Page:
to Laredo, April—September. A low form, which I think is M. pectinata, Nutt. Pl. Gamb.
p. 182, was found by Dr. Bigelow at the Copper Mines, New Mexico. It is also No. 1531,
CEDRONELLA CANA, Hook. Bot. Mag. t. 4618. Near the Copper Mines; Bigelow, Wright.
Burro mountains; Bigelow. Perhaps not distinct from C. Mexicana. No. 1532, Wright, has
broadly cordate coarsely toothed leaves, which are 1½ inch long and more than an inch wide.
In the specimens from the Copper Mines (No. 1533, Wright) the leaves are ovate or oblong,
8–10 lines long and rather sparingly toothed or almost entire. Our specimens from the Burro
mountains have lanceolate leaves, of which only a few of the lowest are slightly toothed near
CEDRONELLA PALLIDA, Lindl. Bot. Reg. 32, t. 29? Janos, Chihuahua, May; Thurber. Var.
foliis ovato–oblongis basi acutiusculis. (No. 1534, Wright.) Differs from C. cana in the more
dense and spike-like inflorescence, and in corolla being only a little longer than the calyx.
SCUTELLARIA RESINOSA, Torr. in Ann. Lyc. N. York, 2, p. 232; Benth. in DC. 12, p. 427.
S. Drummondii, Benth. l. c. Mule Springs, May—August; Thurber. Wet places near the
Flounce mountains, June; Bigelow. Lower Rio Grande; Schott. Valley of the Cocospera,
Sonora, September; Schott. Presidio del Norte; Parry. Plant annual, but sometimes appearing
to be suffrutescent, from the base becoming woody when old. Varies in pubescence, and
with the leaves entire or crenate, as well as more or less broad. S. Drummondii passes by a
gradual transition to S. resinosa.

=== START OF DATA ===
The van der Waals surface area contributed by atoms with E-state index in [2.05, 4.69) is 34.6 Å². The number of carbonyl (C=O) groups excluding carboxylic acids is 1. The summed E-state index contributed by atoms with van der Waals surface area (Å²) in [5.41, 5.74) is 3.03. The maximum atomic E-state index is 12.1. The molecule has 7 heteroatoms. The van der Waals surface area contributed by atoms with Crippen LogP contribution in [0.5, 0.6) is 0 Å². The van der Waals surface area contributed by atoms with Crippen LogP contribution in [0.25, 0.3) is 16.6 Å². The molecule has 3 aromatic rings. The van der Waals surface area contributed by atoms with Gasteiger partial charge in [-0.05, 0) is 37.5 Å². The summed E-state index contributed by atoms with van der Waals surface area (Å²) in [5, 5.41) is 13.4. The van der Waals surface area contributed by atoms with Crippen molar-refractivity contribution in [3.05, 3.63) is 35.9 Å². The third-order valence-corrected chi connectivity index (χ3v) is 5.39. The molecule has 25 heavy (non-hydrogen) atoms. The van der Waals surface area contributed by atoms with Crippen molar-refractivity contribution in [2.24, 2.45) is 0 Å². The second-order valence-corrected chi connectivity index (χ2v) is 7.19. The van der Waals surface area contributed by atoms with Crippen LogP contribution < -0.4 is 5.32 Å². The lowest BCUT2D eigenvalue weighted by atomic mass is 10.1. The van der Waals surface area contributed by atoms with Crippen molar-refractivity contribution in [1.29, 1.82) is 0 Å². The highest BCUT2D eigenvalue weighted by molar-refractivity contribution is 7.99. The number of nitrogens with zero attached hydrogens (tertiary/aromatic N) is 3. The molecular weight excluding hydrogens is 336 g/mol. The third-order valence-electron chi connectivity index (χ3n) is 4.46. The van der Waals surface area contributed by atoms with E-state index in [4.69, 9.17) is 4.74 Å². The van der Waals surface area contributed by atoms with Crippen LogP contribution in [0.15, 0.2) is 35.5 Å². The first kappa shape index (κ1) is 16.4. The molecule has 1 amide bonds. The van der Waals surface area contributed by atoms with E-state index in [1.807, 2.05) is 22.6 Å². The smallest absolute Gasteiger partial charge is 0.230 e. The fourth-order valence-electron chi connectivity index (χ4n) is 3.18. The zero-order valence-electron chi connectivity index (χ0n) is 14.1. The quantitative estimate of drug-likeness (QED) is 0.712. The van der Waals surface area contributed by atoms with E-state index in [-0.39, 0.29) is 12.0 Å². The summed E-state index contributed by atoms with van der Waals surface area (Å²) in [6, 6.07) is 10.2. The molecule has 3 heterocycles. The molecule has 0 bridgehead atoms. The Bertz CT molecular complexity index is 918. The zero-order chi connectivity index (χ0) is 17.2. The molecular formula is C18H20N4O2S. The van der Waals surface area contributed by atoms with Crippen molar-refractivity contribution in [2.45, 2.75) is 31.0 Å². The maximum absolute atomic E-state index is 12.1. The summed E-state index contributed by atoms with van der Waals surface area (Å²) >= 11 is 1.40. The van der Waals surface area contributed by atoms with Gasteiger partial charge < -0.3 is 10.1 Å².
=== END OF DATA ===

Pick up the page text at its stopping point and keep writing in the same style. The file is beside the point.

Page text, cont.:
Calyx subglobosus, inappendiculatus, breviter bilabiatus, post anthesin valde auctus, vesiculoso–inflatus,
reticulatus, labiis inæqualibus integris in ore parvo confluentibus. Corollæ tubus
longe exsertus, recurvato–adscendens, superne in fauce dilatatus; limbo bilabiato, labio superiore
concavo apice integro, inferiore patenti-convexo apice emarginato, lobis lateralibus brevibus
cum labio superiore coalitis. Stamina vix exserta: antherae ciliatae, staminum inferiorum uniloculares,
superiorum biloculares cordatae. Stylus apice subulatus, indivisus. Nuculæ depressoglobosæ
tuberculosæ. Cotyledones radiculæ brevi incumbentes.—Frutex ramosissimus; foliis
parvis petiolatis integris; racemis paucifloris terminalibus, floribus cæruleis.
S. MEXICANA. (TAB. XXXIX.) Ravines, Chihuahua, below Presidio del Norte, near the
Rio Grande; Parry. This remarkable plant was first discovered by Col. Frémont, in 1844, on
the Rio de los Angelos, a branch of the Rio Virgen, western New Mexico; but the specimens
were too much injured for description. It is a shrub 2 or 3 feet high, with numerous slender
spreading or reclinate branches, which are terete and hoary, with a minute appressed pubescence.
The leaves are about half an inch long, petiolate, ovate or oblong–lanceolate, acute at
the base, slightly pubescent, 3-nerved; petiole 2–3 lines long. Racemes 2–6-flowered, terminating
the branches. Flowers on short pedicels, as large as those of Scutellaria galericulata,
which they much resemble. Calyx, at first, with entire, very obtuse and equal lips, at length
very much enlarged (nearly three-fourths of an inch in diameter) and bladder-like, with a contracted
orifice. Corolla nearly an inch long; the upper lip concave and incurved; lower lip
dilated, the sides somewhat reflexed, much shorter than the upper lip, to which they are
Mr. Bentham (in the introduction to his Gen. & Spec. Labiat., p. xxix) says, that the embryo
of all Labiatæ that he had examined is either straight or only slightly curved; the only exception
being in Scutellaria, in which "it is curved backward in a peculiar manner." Salazaria
exhibits the same peculiarity, that is, the cotyledons are incumbent. The rather short radicle
is not applied close to the cotyledons, but makes an acute angle with them. This results from
the flexure of the carpel itself, which commences at an early period, and at last the vertex
approaches the base, as in Menispermum. The nutlets in Scutellaria are always more or less
roughened with minute tubercles, or with thick scales which are imbricated retrorsely. In S.
parvula there is a distinct horizontal wing, free from the tubercles, and surrounding the nutlet,
thus making an approach to Periloma, in which they are narrowly 4-winged.